ad astra per alia porci

law-trained professional investors
July 6, 2007, 8:30 am
Filed under: diary


I was doing some reading up on Charlie Munger of Berkshire Hathaway when I stumbled upon this article by the Harvard Law Bulletin. Given my intention to move into the financial sector when I have graduated with my law and economics degrees, the article’s review of how 5 law-trained financiers prospered despite not being trained academically in finance and business brings me comfort and instills some confidence in my career decision. I might not be a Harvard Law student but at least I take some heart in the fact that it is definitely possible to succeed in the financial world without a “relevant” degree.

Todd Buchholz seems to have the same intentions as me with regards to why he chose to pursue a law degree:

“I felt that society was supported, and in some ways controlled, by an underground structure,” he said. “I thought that in order to be a successful participant in either the private sector or the public sector, it made sense to go down into the basement and figure out what that structure was–that being the legal structure. I wanted to learn to think like a lawyer and to make decisions weighing precedents against the black letter of the law and common sense. Plus, I had always enjoyed public speaking and felt legal training would be helpful with that.”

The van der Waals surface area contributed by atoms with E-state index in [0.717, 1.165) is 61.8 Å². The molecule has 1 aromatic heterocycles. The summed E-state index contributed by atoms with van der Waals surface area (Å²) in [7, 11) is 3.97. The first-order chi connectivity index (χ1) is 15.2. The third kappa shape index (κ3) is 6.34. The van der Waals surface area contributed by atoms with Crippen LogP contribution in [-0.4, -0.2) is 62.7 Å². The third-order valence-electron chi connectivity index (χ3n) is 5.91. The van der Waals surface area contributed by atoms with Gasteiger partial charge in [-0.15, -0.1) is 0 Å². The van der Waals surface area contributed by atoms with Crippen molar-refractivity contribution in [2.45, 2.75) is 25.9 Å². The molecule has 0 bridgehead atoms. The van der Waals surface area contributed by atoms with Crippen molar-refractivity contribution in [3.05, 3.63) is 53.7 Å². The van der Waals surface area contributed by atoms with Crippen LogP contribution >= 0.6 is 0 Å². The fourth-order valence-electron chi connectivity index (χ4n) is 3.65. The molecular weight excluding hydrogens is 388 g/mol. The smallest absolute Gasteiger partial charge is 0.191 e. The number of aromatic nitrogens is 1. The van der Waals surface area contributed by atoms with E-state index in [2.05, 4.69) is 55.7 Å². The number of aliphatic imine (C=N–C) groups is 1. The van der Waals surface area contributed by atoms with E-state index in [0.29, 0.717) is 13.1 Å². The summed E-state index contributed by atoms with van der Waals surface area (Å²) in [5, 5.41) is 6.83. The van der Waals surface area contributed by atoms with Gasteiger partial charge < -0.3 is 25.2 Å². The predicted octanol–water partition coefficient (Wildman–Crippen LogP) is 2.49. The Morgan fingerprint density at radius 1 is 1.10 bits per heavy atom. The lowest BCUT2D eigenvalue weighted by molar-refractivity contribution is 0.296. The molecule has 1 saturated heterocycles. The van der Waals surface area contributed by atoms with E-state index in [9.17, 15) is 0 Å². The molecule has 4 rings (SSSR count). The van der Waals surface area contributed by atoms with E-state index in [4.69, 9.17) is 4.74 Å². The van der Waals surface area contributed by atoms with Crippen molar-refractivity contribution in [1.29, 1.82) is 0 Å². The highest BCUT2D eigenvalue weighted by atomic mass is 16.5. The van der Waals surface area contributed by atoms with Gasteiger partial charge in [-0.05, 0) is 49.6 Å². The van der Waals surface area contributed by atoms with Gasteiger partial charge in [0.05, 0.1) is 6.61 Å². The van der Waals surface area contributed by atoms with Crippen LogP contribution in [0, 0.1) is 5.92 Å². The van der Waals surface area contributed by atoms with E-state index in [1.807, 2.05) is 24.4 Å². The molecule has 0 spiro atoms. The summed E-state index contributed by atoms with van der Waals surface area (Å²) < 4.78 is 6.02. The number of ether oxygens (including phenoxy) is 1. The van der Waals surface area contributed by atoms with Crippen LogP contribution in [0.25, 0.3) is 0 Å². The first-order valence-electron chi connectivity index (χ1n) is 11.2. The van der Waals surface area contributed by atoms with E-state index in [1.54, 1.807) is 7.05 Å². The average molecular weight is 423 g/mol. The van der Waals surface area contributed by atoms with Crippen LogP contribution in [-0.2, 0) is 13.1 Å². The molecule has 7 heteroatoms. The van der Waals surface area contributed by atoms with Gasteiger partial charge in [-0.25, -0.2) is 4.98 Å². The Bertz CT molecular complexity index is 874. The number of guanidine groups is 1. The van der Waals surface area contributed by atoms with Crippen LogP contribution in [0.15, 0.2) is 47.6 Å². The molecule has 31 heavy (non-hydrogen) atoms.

I believe that the skills I learn would be invaluable, even though I might not end up using the concrete knowledge that I will probably emblazon in my memory while studying for exams. On a side note, Buchholz’s New Ideas From Dead Economists is an absolute must-read for both economics students and the layman. It is wonderfully written and informative, with the occassional interesting story or two about the lives of the famous economists featured in the book. So much for shameless plugging. Another comment, this time by Jim Donovan:

“First, [a law degree] is a great credential,” he said. “Second, you learn a lot about tax and trusts and estates, and third is the approach. The logical approach that you learn in law school for solving problems is very helpful.”

Well, I just hope that my leap of faith pays off for me. Fingers crossed.


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